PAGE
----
Self-declared Guardians of Our Lives
by Nagorka IDRIZOVIC
Oslobodjenje, Sarajevo, Federation Bosnia-Hercegovina, B-H, June 2, 2000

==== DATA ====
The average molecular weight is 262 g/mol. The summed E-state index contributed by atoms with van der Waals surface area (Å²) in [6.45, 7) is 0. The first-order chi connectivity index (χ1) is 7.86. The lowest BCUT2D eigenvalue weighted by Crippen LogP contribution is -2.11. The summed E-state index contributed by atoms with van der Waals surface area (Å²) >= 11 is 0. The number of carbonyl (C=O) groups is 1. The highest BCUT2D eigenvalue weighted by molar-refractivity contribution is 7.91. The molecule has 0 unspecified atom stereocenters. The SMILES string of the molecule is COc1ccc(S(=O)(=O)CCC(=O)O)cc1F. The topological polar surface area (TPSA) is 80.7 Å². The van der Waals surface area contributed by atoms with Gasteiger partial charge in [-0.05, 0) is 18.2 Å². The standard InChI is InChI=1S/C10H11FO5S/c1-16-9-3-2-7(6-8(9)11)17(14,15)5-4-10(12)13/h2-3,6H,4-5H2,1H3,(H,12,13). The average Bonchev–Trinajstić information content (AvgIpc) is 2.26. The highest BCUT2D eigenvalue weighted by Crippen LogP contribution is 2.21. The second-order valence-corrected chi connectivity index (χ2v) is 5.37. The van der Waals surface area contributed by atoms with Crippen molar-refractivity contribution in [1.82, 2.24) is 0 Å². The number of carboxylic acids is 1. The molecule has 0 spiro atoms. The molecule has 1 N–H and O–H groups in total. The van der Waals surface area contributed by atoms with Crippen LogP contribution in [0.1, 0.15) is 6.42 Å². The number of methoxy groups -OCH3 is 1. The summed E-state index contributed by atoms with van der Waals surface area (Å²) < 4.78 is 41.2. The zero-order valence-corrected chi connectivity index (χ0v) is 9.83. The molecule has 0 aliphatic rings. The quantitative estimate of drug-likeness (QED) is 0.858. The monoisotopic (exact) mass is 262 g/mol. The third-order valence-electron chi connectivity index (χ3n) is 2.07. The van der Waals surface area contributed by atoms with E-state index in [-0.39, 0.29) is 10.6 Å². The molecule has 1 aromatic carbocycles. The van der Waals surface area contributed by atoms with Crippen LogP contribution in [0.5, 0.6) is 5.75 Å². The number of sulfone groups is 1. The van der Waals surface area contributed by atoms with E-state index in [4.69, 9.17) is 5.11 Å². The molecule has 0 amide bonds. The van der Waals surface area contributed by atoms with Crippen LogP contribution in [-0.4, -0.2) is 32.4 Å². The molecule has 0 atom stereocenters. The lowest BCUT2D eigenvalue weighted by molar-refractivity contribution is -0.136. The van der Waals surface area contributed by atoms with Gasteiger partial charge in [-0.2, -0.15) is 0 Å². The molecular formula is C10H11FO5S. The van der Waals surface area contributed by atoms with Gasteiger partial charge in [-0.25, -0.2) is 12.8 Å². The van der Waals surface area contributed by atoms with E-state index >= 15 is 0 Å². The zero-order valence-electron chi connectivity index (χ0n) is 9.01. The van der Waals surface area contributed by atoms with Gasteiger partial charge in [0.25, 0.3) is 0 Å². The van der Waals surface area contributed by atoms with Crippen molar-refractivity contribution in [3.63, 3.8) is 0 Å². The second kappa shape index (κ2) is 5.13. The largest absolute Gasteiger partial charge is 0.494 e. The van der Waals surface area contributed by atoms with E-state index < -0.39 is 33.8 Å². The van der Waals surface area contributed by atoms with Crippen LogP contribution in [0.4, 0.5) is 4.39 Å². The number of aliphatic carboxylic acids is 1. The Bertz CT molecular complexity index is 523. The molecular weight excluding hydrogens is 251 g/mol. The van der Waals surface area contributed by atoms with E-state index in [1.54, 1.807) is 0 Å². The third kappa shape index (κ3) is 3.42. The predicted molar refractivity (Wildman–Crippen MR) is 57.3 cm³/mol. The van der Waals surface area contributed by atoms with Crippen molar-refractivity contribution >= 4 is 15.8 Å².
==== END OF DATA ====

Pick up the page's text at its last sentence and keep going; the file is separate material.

Primary school "November 25" in Velika Kladusa is well known to the wider public because of violations of children's rights by a group of teachers employed by the school. The children are discriminated because or political views of their parents - people who are members of sympathizers of parties that oppose the largest Bosniak political organization, the Party of Democratic Action (SDA). The discrimination was spotted earlier, in the distribution of humanitarian aid, and some cases of physical punishment of pupils have also been reported. The report of the Helsinki Committee for Human Rights in B-H states that the religious instruction teacher, Nurka Behric, and the computer science teacher, Sakib Selimovic, expelled from their classes Ervin Mujkic, Nijaz Dizdarevic, Aldin Kendic, and Armel Karajic, because they were wearing shirts or T-shirts with short sleeves and short trousers. Namely, during prayers or while spending time in the mosque Muslims are, among other, not allowed to display their knees and elbows. However, that religious rule cannot in any case be applied in public schools. And thus, the above mentioned teachers who teach pupils from the fifth to the eight grade are pressuring pupils and punishing them due to willfulness, and insolent usurpation of non-existent rights and, or course, intolerance that cannot stand anything different. Therefore, these self-declared masters of our lives, thoughts, and now even fashion sense, are increasingly rough in their actions, but also increasingly more frequently cut the thin line connecting us with Europe. Because, we do not need Europe, we have our own tradition. And while daily we can read in newspaper statements of various low, mid-level and senior officials that they advocate and support multiethnicity and the Dayton agreement, we can see that in practice there is no such thing. And, naturally, then there is no accountability. Self-proclaimed religious authorities, of whom there are quite a few in the provinces, and which are also aggressive, but somewhat quieter, in the capital, have taken control of legislative authorities. Consequently in the Una-Sana canton religious instruction is a mandatory subject in public schools which violates fundamental right to religious freedom (or lack of religious beliefs), as far as the right to be different is concerned. Having taken on themselves that "unrewarding role" of being some sort of "vox populi" i.e. the voice of "conscience" in those small towns, to every attempt to make individual choice they grind their teeth because their hope that everyone will live based on only one recipe is disappearing, unanimity is brought into question, and the likelihood of a "moral renewal" is decreasing. Everyone sane must wonder what all those ministers, local and federal, are doing in this case. And the authorities do not read; they feed themselves on "phantoms" and always have someone who is in charge of interpreting, always have some spokesperson who will explain the degree of endangerment and who will exactly because of that try to justify that superstition and aggressive behavior that denies the right to be different. In all of this the most surprising thing is that all those interpretations imply that everything that is not telepathically identical to their views is dangerous, because who gives anyone the right to think differently, so that anything different is "base" and "offensive". And when someone ambitious tries to analyze that group of "defamers" and slanderers he comes into danger of, although without mentioning their names, becoming someone who creates inimical atmosphere and the target of attacks from the headquarters of "nationally aware" and naturally "historically responsible" forces. That "fire brigade" naturally, does not feel any need to explain the right to judge others. This whole article will not make any sense if it does not inspire the thought that will clear paths for "some new kids" and open possibilities to choose whether they will believe or not, in what sort of society they will live, whether they will keep traditions or will try to keep up with their generation in Europe... For starters, it would be helpful if the aggressive teachers in Kladusa allowed them to wear short trousers during summer. Otherwise, we shall have Small Kladusa and backward Bosnia.